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Photographer Dawn Roe Uses Storefront Windows to Engage Her City

Dawn Roe is a mover and a shaker and a photographer I have enjoyed getting to know over the past couple of years.  We first met at a portfolio review, and then she participated in the very first Flash Powder Retreat.  Her work is unique, and she has done a great job working her angles and getting her photography in front of people, making her a rockstar in my book. She recently launched a project called Window, utilizing a storefront window in downtown Asheville to exhibit work from national and international artists.  Here's a little Q&A with Dawn about the project:

What is the arts community like in Asheville, and what has been your experience there?

There is definitely a vibrant and diverse arts community in Asheville, which is one of the reasons I choose to live here part-time (during the academic year I’m in Florida where I teach at Rollins College in Winter Park).  But, because I’m only here some of the time, I want to acknowledge my status as somewhat of an outsider.  I realize this aspect might diminish my experience of the community somewhat, but I’ve been fortunate to form relationships with a fantastic group of artists, local business owners and others over the last 8 years.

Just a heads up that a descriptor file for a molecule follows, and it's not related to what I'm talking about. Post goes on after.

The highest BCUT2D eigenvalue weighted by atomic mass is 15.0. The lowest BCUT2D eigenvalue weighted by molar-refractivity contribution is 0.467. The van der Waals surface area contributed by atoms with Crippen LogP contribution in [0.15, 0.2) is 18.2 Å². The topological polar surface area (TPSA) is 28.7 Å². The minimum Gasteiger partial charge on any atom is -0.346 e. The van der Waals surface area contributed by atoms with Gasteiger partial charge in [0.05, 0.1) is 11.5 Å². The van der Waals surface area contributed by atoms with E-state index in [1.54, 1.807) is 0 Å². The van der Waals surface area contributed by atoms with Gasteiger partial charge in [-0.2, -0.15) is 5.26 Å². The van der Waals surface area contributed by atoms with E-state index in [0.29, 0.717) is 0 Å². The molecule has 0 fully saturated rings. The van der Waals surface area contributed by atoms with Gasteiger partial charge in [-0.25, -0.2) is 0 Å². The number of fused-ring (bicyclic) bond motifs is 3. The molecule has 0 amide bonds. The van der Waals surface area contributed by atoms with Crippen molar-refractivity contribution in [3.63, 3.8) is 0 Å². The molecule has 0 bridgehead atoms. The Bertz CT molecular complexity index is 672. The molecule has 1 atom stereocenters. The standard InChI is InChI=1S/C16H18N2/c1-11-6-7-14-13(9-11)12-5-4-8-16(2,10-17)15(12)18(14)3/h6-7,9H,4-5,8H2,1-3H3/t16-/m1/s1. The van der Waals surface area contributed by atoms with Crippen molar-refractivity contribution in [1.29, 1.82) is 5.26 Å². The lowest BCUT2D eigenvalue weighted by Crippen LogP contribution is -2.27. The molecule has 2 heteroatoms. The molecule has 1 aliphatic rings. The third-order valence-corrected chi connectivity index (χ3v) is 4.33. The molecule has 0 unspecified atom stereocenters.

The arts and crafts tradition the region is known for definitely still dominates in terms of overall presence, but there is a burgeoning contemporary art scene that is beginning to thrive as well.  And, of course, the two are not mutually exclusive - nor should they be. Distinctions made between these poles are just as meaningless as those arbitrarily placed upon pop/low-brow and “high” art practice.  But, I have noted a disconnect in terms of how “the arts” are conceived of in Asheville that relates pretty directly to this type of confused categorization.  (I should note this complication is certainly not exclusive to Asheville, as many smaller communities struggle with this as well).

You mentioned wanting to start an artist collaborative.  What was the impetus behind that?

In large part, it had to do with a certain amount of frustration with what I was beginning to get at above.  Even though Asheville is often described as having a strong arts community, it is difficult to bring together the scattered groups of people who want to have thoughtful, critical discussions about art and culture.  Many in the community share this concern, and finding ways to bring these people together is a challenge.

I was part of a small group of likeminded artists brought together by local photographer Scott Hubener last spring.  We had some excited discussions where we tried to think of ways to promote the serious discussion of contemporary photo-based practices in particular.  A lot of us were discouraged by the dominant public conception of what photography should be or what it should look like, so Scott organized and curated an exhibition at a local gallery called Coop that showcased our work and diverse approaches to the medium.  We talked about the possibility of renting a collective studio space, or finding some way to host regular pop-up style exhibitions around town, but ultimately these things weren’t economically realistic.